Milkwood Capital letter to investors for the month ended June 30, 2016. First some accolades – Eurohedge says that the hedge fund is one the best performing LS funds around this year (+15% ytd as of today) according to a source with direct knowledge of the matter. Rhys, the PM remains is biggest investor with about $20m in the fund – he was previously the global head of EM equity research at Citi)

To our partners in the Milkwood Fund

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Milkwood Capital  – If you don’t buy now, when will you buy?

Investors have often heard the words of Warren Buffett “be fearful when others are greedy, and greedy when others are fearful”. Yet, when such occasions present themselves, this tried and tested advice ends up being disregarded. Why?

The answer is that investing is “simple, but not easy”. If it were easy, everyone would be successful at doing it. Of course, only a very few can be sustainably successful. We like the Charlie Munger saying “It’s not supposed to be easy. Anyone who finds it easy is stupid”.

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Common phrases heard at times like these are “the market hates uncertainty” or “things have changed forever” and so forth. All magnify the perceived risk and uncertainty of the situation. Risk starts being measured again in terms of volatility of share prices, not company fundamentals or the risk of permanent capital loss as it should be.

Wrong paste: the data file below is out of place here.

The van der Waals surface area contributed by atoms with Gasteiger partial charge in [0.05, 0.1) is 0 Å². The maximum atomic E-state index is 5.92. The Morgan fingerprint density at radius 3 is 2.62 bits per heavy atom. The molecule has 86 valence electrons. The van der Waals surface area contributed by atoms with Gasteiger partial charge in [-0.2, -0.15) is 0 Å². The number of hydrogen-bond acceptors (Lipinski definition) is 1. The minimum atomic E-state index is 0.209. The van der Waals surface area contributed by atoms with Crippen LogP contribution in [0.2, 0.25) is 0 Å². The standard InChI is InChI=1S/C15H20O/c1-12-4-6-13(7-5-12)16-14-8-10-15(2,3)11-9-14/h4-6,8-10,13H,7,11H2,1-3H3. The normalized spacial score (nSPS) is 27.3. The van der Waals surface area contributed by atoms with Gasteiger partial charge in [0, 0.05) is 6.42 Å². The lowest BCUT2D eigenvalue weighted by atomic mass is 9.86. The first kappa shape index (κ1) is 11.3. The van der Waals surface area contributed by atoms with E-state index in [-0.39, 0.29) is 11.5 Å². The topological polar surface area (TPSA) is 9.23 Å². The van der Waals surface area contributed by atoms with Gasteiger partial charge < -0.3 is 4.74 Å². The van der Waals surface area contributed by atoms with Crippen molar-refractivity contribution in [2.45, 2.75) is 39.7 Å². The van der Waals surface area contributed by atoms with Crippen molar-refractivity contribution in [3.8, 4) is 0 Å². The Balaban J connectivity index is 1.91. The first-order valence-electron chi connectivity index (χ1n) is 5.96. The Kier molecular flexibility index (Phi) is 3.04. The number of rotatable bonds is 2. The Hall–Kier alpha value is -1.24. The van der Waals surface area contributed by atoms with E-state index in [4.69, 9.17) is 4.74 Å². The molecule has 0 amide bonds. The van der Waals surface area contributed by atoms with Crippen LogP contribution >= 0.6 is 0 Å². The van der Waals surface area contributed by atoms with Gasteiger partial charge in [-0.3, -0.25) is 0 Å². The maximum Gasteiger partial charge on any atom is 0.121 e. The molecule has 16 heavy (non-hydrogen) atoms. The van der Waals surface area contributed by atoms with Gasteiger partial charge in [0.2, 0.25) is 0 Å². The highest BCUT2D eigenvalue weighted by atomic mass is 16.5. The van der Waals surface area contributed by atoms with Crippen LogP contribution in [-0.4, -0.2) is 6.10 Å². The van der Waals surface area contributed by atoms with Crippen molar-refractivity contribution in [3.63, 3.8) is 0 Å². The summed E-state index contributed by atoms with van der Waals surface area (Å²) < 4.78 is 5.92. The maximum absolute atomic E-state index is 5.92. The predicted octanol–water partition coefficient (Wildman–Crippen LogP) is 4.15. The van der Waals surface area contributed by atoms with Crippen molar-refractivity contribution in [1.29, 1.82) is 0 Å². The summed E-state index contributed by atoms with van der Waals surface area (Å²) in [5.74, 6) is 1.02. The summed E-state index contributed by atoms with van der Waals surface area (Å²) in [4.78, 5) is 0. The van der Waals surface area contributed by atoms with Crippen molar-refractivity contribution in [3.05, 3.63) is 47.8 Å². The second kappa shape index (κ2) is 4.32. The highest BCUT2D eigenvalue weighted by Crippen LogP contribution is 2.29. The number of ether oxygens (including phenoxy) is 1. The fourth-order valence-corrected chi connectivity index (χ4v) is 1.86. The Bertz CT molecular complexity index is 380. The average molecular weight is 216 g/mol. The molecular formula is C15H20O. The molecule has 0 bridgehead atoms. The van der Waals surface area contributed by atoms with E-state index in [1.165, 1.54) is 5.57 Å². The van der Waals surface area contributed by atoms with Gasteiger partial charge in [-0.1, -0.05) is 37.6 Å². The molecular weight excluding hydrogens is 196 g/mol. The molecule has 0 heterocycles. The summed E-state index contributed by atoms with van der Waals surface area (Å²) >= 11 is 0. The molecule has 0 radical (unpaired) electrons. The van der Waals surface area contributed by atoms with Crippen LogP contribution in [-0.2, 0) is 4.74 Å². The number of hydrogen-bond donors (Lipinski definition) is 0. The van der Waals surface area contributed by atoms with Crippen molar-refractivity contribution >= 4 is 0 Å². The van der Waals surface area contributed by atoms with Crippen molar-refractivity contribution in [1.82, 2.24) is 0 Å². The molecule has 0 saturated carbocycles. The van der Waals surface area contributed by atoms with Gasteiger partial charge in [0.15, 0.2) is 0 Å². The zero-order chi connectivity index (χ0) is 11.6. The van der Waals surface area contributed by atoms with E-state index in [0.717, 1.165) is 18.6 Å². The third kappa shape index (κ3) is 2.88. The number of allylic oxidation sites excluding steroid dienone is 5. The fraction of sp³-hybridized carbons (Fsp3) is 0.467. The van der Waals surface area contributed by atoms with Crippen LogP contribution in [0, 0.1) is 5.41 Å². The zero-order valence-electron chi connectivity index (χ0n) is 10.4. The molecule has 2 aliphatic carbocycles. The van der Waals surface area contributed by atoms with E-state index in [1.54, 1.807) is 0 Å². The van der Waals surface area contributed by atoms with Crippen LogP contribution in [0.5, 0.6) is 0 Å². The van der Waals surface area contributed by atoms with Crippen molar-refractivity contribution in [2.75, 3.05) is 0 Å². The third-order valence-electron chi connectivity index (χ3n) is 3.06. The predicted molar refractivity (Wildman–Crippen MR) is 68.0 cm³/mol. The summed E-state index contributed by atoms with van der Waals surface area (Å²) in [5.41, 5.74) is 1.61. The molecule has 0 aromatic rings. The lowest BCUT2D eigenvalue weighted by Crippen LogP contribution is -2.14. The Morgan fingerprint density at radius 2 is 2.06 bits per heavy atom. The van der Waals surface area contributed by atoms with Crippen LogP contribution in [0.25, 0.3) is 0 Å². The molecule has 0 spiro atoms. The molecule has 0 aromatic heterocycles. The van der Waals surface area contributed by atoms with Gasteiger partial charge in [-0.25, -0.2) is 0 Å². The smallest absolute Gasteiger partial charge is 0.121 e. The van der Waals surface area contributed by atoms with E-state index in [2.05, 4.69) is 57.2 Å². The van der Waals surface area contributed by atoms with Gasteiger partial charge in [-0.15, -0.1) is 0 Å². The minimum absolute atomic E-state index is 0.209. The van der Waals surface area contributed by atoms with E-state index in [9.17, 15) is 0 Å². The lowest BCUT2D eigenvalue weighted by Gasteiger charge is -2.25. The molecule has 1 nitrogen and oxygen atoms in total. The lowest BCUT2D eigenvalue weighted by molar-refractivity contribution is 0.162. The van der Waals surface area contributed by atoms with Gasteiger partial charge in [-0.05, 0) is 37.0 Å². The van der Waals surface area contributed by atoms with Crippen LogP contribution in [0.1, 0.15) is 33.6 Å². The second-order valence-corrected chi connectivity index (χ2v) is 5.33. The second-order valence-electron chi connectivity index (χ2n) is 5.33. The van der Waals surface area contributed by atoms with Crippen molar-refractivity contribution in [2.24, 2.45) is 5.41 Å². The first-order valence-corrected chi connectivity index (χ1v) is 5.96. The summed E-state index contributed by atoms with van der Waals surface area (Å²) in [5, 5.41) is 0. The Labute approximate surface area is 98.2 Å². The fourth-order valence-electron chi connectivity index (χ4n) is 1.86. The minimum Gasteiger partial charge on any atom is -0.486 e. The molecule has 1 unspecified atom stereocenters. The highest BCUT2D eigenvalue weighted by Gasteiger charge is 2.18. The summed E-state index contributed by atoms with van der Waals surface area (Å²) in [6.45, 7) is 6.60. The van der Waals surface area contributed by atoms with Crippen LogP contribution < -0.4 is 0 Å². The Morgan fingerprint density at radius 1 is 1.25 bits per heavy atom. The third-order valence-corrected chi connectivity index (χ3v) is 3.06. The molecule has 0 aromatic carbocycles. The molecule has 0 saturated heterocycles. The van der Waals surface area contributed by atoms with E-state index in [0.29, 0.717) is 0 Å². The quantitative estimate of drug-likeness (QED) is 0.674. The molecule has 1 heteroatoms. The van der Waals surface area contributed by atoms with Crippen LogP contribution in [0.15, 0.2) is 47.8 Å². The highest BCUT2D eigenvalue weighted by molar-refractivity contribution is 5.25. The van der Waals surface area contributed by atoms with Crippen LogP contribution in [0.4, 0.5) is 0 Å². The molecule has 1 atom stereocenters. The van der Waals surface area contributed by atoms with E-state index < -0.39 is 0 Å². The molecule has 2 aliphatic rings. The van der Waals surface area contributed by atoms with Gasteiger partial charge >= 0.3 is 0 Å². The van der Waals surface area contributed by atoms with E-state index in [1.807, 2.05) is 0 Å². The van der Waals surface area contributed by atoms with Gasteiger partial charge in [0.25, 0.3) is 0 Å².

Also, we don’t believe that investing on the basis of the next world catastrophe has ever generated permanent wealth. Think of the funds that accurately predicted the banking crisis in 2008. Most, if not all, have had terrible returns subsequently. Living in fear of the next crisis means lost opportunities, and being poorer for it.

So what is required? Contrarian thinking.

Howard Marks summarised it well when he said:

"It's true that the investing herd is often wrong. In particular, it behaves more aggressively the more prices rise, and more cautiously the more they fall — the opposite of what should happen. Contrarianism is most effective at the extremes, and then only for those who understand what the herd is doing and why it's wrong. And they still have to summon the nerve to do the opposite."

For long-term investors, times like these create the opportunities to invest in companies at even more attractive prices by taking a contrarian approach. There are two parts to this. Firstly, there are companies that we think have attractive fundamentals, but because of high valuations we have not bought them. Secondly, we already own companies which are now more attractively priced. We can deploy capital at more attractive prices than just a week ago. If the world was always perfect and smooth, the opportunity for outsized returns would be zero. Therefore, embrace unpredictable events such as Brexit and view it as an opportunity. Below is an example of an attractive company we have been waiting to buy.

Greencore - A Great British Sandwich